Carleton University’s Mark Boulay, physics professor and Canada Research Chair in Particle Astrophysics and Subatomic Physics, has received $3,350,000 from the Canada Foundation for Innovation (CFI) to support the study of neutrinos and dark matter at SNOLAB in Sudbury, Ont.
“Particle and subatomic physics research at Carleton is driven by leading researchers who are committed to innovation and collaboration,” said Boulay. “These new resources will further drive the important work we are doing. We are grateful for the continued support of CFI and their dedication to excellence.”
“Carleton has a strong record in physics research that is vital to our understanding of the world and our universe,” said Rafik Goubran, vice-president (Research and International). “CFI’s support will help researchers pursue their goals while solidifying the university’s position as a leading research institution.”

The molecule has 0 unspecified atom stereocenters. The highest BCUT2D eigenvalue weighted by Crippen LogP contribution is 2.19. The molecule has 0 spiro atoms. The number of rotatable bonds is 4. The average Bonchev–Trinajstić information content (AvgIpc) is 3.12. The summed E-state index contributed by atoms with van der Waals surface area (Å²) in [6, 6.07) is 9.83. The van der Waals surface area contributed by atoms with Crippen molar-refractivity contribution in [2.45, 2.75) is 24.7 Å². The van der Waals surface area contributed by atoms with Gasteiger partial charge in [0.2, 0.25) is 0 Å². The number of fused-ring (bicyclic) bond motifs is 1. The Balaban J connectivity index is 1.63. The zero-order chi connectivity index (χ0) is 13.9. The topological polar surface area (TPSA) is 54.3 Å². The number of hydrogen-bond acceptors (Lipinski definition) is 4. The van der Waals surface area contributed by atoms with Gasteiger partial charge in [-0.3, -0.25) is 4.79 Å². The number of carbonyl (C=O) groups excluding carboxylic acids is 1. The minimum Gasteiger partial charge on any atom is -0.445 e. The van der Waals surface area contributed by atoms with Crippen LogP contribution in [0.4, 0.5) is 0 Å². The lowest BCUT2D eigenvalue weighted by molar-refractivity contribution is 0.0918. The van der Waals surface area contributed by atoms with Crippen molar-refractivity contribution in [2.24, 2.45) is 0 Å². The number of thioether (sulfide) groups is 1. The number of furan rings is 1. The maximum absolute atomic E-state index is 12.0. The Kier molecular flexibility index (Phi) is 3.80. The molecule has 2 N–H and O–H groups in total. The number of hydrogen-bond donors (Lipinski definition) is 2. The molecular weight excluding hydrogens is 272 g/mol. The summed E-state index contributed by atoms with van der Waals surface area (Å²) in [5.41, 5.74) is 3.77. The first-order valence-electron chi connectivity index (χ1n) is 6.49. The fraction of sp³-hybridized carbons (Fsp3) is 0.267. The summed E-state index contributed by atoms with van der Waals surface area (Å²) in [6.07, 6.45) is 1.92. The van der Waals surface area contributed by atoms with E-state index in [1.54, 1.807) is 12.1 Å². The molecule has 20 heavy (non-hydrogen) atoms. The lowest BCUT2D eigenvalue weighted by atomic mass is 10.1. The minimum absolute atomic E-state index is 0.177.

While the actual mass of a neutrino is unknown, experimental limits imply that it is orders of magnitude smaller than masses of the other fundamental particles of nature. A measurement that would shed light on the neutrino mass, the origin of that mass, and further the understanding of the formation of our universe is the detection of an extremely rare process known as neutrino-less double beta decay (NDBD).
The funds will go toward supporting the Facility for Development of Noble Liquid Detectors and Optical Readout for Subatomic Physics and Particle Astrophysics. This facility will enable world-leading research into next generation detectors for NDBD and dark matter.
Another puzzling mystery is the origin of dark matter in our universe, which outweighs conventional matter by a factor of five to one. Direct detection of a dark matter particle, even more elusive than the neutrino, would point to a solution to this long-standing problem, with profound implications for astrophysics and particle physics.